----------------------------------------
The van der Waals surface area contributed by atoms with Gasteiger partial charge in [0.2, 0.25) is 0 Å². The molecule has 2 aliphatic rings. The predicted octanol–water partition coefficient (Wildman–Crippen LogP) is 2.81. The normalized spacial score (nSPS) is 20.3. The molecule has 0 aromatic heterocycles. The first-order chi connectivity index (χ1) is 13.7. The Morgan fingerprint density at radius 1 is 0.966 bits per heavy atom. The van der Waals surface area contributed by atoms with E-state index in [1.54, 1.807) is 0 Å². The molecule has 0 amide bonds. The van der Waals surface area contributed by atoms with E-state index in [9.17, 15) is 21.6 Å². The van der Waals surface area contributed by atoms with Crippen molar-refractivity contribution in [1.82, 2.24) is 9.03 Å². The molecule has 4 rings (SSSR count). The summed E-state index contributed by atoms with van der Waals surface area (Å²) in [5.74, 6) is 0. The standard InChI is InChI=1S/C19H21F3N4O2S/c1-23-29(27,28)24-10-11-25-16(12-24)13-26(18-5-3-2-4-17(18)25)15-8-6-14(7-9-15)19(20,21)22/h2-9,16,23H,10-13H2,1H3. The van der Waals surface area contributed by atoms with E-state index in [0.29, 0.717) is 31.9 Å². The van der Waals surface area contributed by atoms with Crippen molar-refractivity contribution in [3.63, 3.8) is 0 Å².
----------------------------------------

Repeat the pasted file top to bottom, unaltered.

The van der Waals surface area contributed by atoms with Gasteiger partial charge in [0.2, 0.25) is 0 Å². The molecule has 2 aliphatic rings. The predicted octanol–water partition coefficient (Wildman–Crippen LogP) is 2.81. The normalized spacial score (nSPS) is 20.3. The molecule has 0 aromatic heterocycles. The first-order chi connectivity index (χ1) is 13.7. The Morgan fingerprint density at radius 1 is 0.966 bits per heavy atom. The van der Waals surface area contributed by atoms with E-state index in [1.54, 1.807) is 0 Å². The molecule has 0 amide bonds. The van der Waals surface area contributed by atoms with E-state index in [9.17, 15) is 21.6 Å². The van der Waals surface area contributed by atoms with Crippen molar-refractivity contribution in [1.82, 2.24) is 9.03 Å². The molecule has 4 rings (SSSR count). The summed E-state index contributed by atoms with van der Waals surface area (Å²) in [5.74, 6) is 0. The standard InChI is InChI=1S/C19H21F3N4O2S/c1-23-29(27,28)24-10-11-25-16(12-24)13-26(18-5-3-2-4-17(18)25)15-8-6-14(7-9-15)19(20,21)22/h2-9,16,23H,10-13H2,1H3. The van der Waals surface area contributed by atoms with E-state index in [0.29, 0.717) is 31.9 Å². The van der Waals surface area contributed by atoms with Crippen molar-refractivity contribution in [3.63, 3.8) is 0 Å².